Tamarind (or sampalok in the Filipino language) is the name of the fruit of the Tamarindus indica and the name of the tree itself. According to the California Rare Fruit Growers website, the tamarind is native to Africa but introduced to India a long time ago. It is an important ingredient in East Asian and Southeast Asian cooking.
The fruit is used as the base for soups, stews and sauces in many Southeast Asian dishes. You will find tamarind listed among the ingredients of dishes from the Philippines, Thailand, Vietnam and other parts of the region.
Because of the natural acidity of its fruit and leaves, in Philippine cuisine, the sampalok — both fruits and leaves are used in cooking — is used for flavoring soups (like sinigang) and stews (like dinuguan). But, ironically, the fruit of the sampalok is also used for making candies. The shelled, boiled fruits, when rolled in sugar, is a very popular Philippine delicacy.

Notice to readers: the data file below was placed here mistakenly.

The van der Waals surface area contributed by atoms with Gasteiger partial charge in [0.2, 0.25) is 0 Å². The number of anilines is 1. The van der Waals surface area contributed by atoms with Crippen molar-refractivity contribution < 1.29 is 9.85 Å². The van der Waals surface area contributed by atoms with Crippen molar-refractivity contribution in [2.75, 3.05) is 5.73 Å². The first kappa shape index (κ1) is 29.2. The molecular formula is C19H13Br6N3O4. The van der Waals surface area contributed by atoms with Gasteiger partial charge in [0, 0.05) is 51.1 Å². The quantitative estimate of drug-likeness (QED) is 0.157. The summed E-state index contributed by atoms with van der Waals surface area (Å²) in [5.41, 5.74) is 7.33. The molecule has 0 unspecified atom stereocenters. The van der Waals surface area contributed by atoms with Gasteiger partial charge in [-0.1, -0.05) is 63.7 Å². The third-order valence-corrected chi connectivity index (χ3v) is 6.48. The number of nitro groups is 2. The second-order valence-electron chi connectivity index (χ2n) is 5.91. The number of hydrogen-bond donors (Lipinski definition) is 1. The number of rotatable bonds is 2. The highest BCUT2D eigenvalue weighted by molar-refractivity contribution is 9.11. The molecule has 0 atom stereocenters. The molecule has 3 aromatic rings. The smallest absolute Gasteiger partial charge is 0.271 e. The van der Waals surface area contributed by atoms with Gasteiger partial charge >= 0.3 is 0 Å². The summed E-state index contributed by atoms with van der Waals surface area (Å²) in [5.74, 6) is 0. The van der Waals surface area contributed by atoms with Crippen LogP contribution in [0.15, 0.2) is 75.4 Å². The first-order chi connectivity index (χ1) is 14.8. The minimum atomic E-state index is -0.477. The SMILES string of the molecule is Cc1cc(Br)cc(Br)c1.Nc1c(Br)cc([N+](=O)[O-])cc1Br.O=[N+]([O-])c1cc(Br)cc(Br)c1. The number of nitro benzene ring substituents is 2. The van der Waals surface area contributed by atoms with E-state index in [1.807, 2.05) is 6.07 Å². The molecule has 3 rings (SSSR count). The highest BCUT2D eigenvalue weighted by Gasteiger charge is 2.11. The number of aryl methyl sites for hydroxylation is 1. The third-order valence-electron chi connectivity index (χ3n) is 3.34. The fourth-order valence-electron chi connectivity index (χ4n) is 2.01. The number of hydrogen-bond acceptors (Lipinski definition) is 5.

Unlike citrus that need only to be cut and squeezed, the traditional way of extracting the juice from the tamarind is to boil it in water and to mash the fruits to squeeze the pulp. It does entail work so a lot of people opt for the more convenient tamarind paste in jars or the powdered soup base for cooking sinigang. I used to but not anymore. I extract the juice from about hundred grams of fresh tamarind today to cook a pot of chicken sinigang, for instance.
The first thing to do is to rinse the tamarind to make sure that it is clean before it goes into the pan.
Place the washed tamarind in a pan and cover with water. Boil until the skins burst and the pulp is mushy, about 20 minutes.
Transfer to a large bowl with half of the cooking liquid.
Mash the tamarind with a fork. If you have a vegetable masher, it will make the job easier.
Place a strainer over a bowl. Dump the mashed tamarind into the strainer and allow the juice to drip into the bowl.
With the strainer with the tamarind in it still over the bowl with the juice, pour in the rest of the cooking liquid.
With the tamarind submerged in liquid, mash once more, forcing as much of the pulp through the strainer.
Strain once more. And you have your tamarind juice.
This is an updated post; the original was published in November 18, 2008.